Every tiny corner is discreetly rounded off, leaving it soft on the wrist. The clasp is equally crisp in closure, with a useful 3-point micro adjustment, and the taper, from 20mm to 18, is ’60s perfect.
The silicon strap on the Seiko contender is an interesting take on retro inspiration, having a pebbled back and a nice 3-part pattern on the top. Soft and supple, with the nice detail of a brushed steel keeper with polished bevels, though for my 17.5cm wrist, very long due to the theoretic possible use on a wetsuit. Comfortable? Yes, in spades, but the silky perfection of the Tudor bracelet smashes it here. Bandages for the Japanese fighter, please!
The dials enter the ring
This is where the main similarity comes into play, and gold is the weapon of choice. The Seiko Prospex attacks with its sword-like golden hands.
The sapphire is not as tall as the Black Bay, but slightly domed underlines the vintage identity and sits inside a broad radial brushed bezel insert. This has golden-filled engraved numerals, spaced out evenly with minute marks, eschewing the classic detailed 0-15 indication we see on the Fifty-Eight.
The flat and large bezel works well in shrinking the watch diameter, while underlining its tool aspect. The crisp clicks are satisfying and, thanks to a thicker bezel, it grips better than Tudor’s slim affair. What makes the big difference here is the main dial colour and surface treatment of a dark sunray chocolate bronze. The quality applied indices have a cream LumiBrite and a gold edge, lending the dial a lovely warm tinge. Indices are large and blocky with the Seiko double-indice at 12; the only criticism is a lack of sharpness, with the gold framed indices being quite shiny with rounded edges. This, combined with the cream lume and the shine of the bronzy dial, creates a rich warm glow but makes it less legible in the cosy light of an evening, particularly smaller details like the minute track.
A date is useful, but here I’ll actually join the no-date throng, as the white date wheel pops way too much against the chocolate backdrop. Match the wheel or drop it, I’d say. The hands have received a mixed reception, being contemporary rather than the baton hands of the 62MAS inspiration. Me? I like them a lot. They create plenty of interest, with their raised central crease reflecting the light and finishing off with a sharp point. Seiko in-house production is at the same level as Tudor (if not more, seeing as though some movements there are Breitling and ETA shareware), and the square lollipop seconds hand is another sharp detail proving the point. The Black Bay dial fights its corner in a more subdued manner, but with every detail sharpened to perfection.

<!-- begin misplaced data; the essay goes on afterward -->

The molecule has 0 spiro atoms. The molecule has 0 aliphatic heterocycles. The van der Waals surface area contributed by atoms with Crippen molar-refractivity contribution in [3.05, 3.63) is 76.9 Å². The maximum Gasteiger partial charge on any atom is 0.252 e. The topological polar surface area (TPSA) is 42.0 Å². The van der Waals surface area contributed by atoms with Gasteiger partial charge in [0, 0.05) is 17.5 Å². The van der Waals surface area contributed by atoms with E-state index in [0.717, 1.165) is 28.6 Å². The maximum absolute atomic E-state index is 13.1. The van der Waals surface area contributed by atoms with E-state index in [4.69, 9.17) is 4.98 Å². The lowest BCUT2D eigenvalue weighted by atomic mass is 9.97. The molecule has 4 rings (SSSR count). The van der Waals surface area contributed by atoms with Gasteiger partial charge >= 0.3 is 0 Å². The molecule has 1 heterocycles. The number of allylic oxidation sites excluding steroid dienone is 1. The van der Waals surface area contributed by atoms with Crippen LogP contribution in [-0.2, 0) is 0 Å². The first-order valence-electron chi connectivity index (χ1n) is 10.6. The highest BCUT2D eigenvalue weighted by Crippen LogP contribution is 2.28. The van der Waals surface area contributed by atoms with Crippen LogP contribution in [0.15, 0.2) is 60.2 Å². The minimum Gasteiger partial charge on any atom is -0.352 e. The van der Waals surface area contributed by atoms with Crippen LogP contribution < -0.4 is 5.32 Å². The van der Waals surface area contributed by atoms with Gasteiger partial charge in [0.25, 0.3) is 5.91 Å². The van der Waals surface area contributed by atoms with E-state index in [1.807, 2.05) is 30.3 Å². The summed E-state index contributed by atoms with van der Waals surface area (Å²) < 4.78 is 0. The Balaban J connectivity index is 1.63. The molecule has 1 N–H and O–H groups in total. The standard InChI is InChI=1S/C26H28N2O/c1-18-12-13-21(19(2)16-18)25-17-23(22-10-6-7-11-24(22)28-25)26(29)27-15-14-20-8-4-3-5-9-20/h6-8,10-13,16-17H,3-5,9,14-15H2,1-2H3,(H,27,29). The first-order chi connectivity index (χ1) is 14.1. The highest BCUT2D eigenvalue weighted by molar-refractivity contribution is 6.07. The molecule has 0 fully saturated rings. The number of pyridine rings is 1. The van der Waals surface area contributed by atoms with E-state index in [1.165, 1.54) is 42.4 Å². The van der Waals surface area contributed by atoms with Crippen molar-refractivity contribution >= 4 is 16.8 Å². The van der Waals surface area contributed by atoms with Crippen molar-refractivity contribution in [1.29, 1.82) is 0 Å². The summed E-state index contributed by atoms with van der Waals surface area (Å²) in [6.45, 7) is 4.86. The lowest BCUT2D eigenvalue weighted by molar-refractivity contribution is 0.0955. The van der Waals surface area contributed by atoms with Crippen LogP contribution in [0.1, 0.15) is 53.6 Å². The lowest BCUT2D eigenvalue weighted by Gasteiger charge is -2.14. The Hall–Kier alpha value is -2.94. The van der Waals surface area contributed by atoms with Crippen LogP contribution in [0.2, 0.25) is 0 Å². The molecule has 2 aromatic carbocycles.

I am torn on my personal view of the actual surface. It is a semi-matte finish with a slight texture to it, which looks perfect in low light but can look a tad cheap in the sun. But the fight becomes unfair, as the gold indices are slightly taller than the SPB147, and have the sharpest edges I’ve seen this side of the pandemic. Millimetre perfect razor-sharp gold frames a light cream lume and makes for crisp legibility at all hours, while the gold text and the beauty of the circular thin minute track is flawless and macro perfect. The hands are, for me, a favourite detail of the dial, with the snowflake hour hand leading the way, all with a liberal and precise coating of Super-LumiNova. They look sharp enough to cut down the Prospex fighter and win this round in a visceral way and, boy, are they photogenic. But we have to remind ourselves that you’ll get three SPB147Js for the price of the Fifty-Eight, something that is visible in the details — but not a threefold betterment.